The Minstrel Show, Little Brother

The Minstrel Show, Little Brother

Atlantic, 2005

While The Listening released in 2003 propelled the group into the category of underground revelations, The Minstrel Show will confirm this status as a great underground rap group. The trio from North Carolina follows slightly the beginnings of KMD, a group whose leader was none other than MF Doom, Zev Luv X at the time. Why you will ask? Well, because like KMD in the early 90’s, Little Brother comes with a conscious and provocative side but ultimately very subtle, in the same way as Mr Hood. In fact, The Listening is an ode to 90’s rap that wants to give a glimpse of the beauty of Hip Hop, in the art of sampling but also in the promotion of the black culture and roots. Yet The Listening, like Mr. Hood, is soft enough that it goes over very well with the public.

The Minstrel Show will follow the same path as Black Bastard. The album had been banned in particular for the cover featuring a black Sambo being lynched, but also for its provocative content. We finally had the opportunity to listen to the album thanks to a re-release, which allowed us to realize that the album was not as provocative as it seemed, in all its lyrics and content. In fact, the album had a somewhat naive and candid side that helped to soften the message and make it seem a little lighter. However, the conservative government and public opinion did not seem to like the idea of tackling his controversial and sensitive story of racist America. And in 1993, it didn’t go over well for KMD, who was fired from his record label, Elektra.

The idea is much the same for Minstrel Show. The album wasn’t banned but where The Listening was more candid, The Minstrel Show becomes much more provocative, and in a slightly disguised way that makes it very subtle. In fact, the album is provocative but not so much a protest album, the aim here is rather to point out the stereotypes and caricatures of black Americans in society.

Basically, we suppose that Little Brother knows what he is doing, this kind of provocation gives visibility. It worked for KMD, Black Bastards was massively leaked with many versions, giving it the status of a grail. N.W.A. also had this visibility when they released the letter received by the FBI. The 2 Live Crew is another example of censorship, here because of highly sexual and sexist content, and they had played with this censorship on their album Banned In The USA.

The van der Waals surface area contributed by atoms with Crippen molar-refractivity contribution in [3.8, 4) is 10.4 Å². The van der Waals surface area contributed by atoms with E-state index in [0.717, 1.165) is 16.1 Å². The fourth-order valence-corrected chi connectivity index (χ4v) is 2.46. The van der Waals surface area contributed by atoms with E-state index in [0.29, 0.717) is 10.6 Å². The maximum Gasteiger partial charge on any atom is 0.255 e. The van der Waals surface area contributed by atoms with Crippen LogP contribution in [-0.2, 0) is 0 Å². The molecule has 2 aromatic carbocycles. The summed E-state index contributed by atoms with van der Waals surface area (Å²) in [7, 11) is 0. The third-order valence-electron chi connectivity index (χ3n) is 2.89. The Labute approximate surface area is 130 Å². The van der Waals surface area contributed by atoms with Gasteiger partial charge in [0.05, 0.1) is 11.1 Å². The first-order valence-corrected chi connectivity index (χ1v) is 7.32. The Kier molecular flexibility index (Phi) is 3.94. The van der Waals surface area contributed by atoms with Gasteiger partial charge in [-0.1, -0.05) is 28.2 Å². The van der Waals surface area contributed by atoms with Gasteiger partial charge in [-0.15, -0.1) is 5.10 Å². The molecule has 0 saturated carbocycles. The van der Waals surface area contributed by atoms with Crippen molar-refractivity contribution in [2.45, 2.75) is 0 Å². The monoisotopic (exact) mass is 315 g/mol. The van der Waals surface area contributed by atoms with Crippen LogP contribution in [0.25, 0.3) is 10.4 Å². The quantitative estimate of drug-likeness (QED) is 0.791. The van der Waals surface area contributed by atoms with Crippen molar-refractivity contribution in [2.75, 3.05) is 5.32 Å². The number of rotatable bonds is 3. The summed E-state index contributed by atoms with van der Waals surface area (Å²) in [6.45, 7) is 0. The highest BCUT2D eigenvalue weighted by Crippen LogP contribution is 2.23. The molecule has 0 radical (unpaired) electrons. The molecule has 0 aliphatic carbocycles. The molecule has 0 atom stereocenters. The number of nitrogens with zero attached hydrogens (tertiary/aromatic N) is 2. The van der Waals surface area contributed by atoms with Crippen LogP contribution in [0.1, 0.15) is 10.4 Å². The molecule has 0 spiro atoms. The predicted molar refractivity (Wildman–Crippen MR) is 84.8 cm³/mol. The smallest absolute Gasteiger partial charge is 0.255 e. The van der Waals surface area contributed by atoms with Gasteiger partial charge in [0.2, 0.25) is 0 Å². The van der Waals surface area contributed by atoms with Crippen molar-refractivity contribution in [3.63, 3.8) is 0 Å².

The concept of Minstrel Show is very well thought and allows the North Carolina trio to pass a message in a subtle way, and especially very ironic, allowing them not to say things directly. A nice way to create controversy without being attacked. The Minstrel Show is not going to directly attack racist America, but it is going to put itself on stage in a show that allows to caricature television shows aimed at an African-American audience, and thus parody the futility, even the absurdity, of this kind of show.

Welcome to the Ministrel Show! Show featuring the two minstrels Phonte and Big Pooh to host the public with a 9th Wonder in backstage behind the decks. Broadcast on UBN, U Black Niggas Network, a fictional television network, the show is directly inspired by African-American television shows à la Bamboozled, a comic and satirical film directed by Spike Lee that features a show with black actors wearing black makeup. And they’re going to fool us, since it’s a satire of stereotypical programs and commercials for African-Americans, among others. Love It attacks the Gangsta Rap sub-genre, especially in the video with a lot of humor and second degree. In contrast, Slow It Down and Cheatin, which features Percy Miracles an alterego of Phonte, parody R&B singers like R. Kelly for their cartoonishly dramatic performances. The two little brothers use a lot of humor, almost caricatured to animate their show, it works wonderfully.

9th Wonder, who produces a big part of the songs, use samples of Soul for a warm and captivating atmosphere, we don’t want to leave the show. The show oscillates on a jazzy and soulful symphony while recalling the rhythms of Boom Bap, a bit like Pete Rock but more joyful and extravagant. The songs give a stage atmosphere, very perceptible on Watch Me. This effect is even more reinforced by the Skits which contain ironic references to black-American pop culture. The sung choruses bring a touch of freshness cutting the remarkable performances at the microphone of the two troubadours. There is always that little bit of positive, upbeat energy, accompanied by humor, that makes this show a thrilling set.

In the end, the controversy did not allow the group to gain more visibility, the album only sold 18,000 copies in the first week, and yet the expectations of the public were quite high. BET’s refusal to play their Lovin It video may have prevented the group from getting any real promotion to a less knowledgeable audience. In any case, the underground scene cheered the performance offered by the trio. The three entertainers delivered an engaging show, they know how to animate their show and hold their audience with their sarcasm, irony, humor and good vibe. Buy your seat and wait for curtains up!

By Grégoire Zasa

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